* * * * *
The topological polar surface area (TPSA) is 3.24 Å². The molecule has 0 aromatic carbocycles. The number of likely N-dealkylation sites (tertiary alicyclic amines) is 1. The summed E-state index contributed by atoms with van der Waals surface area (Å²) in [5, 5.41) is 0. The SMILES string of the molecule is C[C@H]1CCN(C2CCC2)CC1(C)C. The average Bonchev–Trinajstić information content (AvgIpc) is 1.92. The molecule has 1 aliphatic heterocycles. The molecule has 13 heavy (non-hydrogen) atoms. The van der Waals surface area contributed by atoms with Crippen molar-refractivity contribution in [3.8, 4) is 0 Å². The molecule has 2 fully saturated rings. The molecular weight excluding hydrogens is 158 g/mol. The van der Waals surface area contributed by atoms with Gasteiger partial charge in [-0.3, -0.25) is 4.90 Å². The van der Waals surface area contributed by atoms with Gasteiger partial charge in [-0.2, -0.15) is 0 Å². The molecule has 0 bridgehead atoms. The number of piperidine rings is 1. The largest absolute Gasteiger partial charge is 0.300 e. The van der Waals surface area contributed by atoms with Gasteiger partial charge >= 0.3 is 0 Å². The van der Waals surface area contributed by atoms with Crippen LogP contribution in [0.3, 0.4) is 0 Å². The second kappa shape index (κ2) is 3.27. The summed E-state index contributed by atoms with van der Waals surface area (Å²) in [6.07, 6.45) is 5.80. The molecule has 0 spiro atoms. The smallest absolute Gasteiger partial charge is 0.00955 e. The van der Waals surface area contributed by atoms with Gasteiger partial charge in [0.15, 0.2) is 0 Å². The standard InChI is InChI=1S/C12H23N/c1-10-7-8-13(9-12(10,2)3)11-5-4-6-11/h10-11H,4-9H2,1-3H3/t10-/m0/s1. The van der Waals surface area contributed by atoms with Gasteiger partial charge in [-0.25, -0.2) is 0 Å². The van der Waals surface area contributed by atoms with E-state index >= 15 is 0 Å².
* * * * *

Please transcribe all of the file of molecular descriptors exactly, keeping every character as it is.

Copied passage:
The topological polar surface area (TPSA) is 3.24 Å². The molecule has 0 aromatic carbocycles. The number of likely N-dealkylation sites (tertiary alicyclic amines) is 1. The summed E-state index contributed by atoms with van der Waals surface area (Å²) in [5, 5.41) is 0. The SMILES string of the molecule is C[C@H]1CCN(C2CCC2)CC1(C)C. The average Bonchev–Trinajstić information content (AvgIpc) is 1.92. The molecule has 1 aliphatic heterocycles. The molecule has 13 heavy (non-hydrogen) atoms. The van der Waals surface area contributed by atoms with Crippen molar-refractivity contribution in [3.8, 4) is 0 Å². The molecule has 2 fully saturated rings. The molecular weight excluding hydrogens is 158 g/mol. The van der Waals surface area contributed by atoms with Gasteiger partial charge in [-0.3, -0.25) is 4.90 Å². The van der Waals surface area contributed by atoms with Gasteiger partial charge in [-0.2, -0.15) is 0 Å². The molecule has 0 bridgehead atoms. The number of piperidine rings is 1. The largest absolute Gasteiger partial charge is 0.300 e. The van der Waals surface area contributed by atoms with Gasteiger partial charge >= 0.3 is 0 Å². The van der Waals surface area contributed by atoms with Crippen LogP contribution in [0.3, 0.4) is 0 Å². The second kappa shape index (κ2) is 3.27. The summed E-state index contributed by atoms with van der Waals surface area (Å²) in [6.07, 6.45) is 5.80. The molecule has 0 spiro atoms. The smallest absolute Gasteiger partial charge is 0.00955 e. The van der Waals surface area contributed by atoms with Gasteiger partial charge in [0.15, 0.2) is 0 Å². The standard InChI is InChI=1S/C12H23N/c1-10-7-8-13(9-12(10,2)3)11-5-4-6-11/h10-11H,4-9H2,1-3H3/t10-/m0/s1. The van der Waals surface area contributed by atoms with Gasteiger partial charge in [-0.25, -0.2) is 0 Å². The van der Waals surface area contributed by atoms with E-state index >= 15 is 0 Å².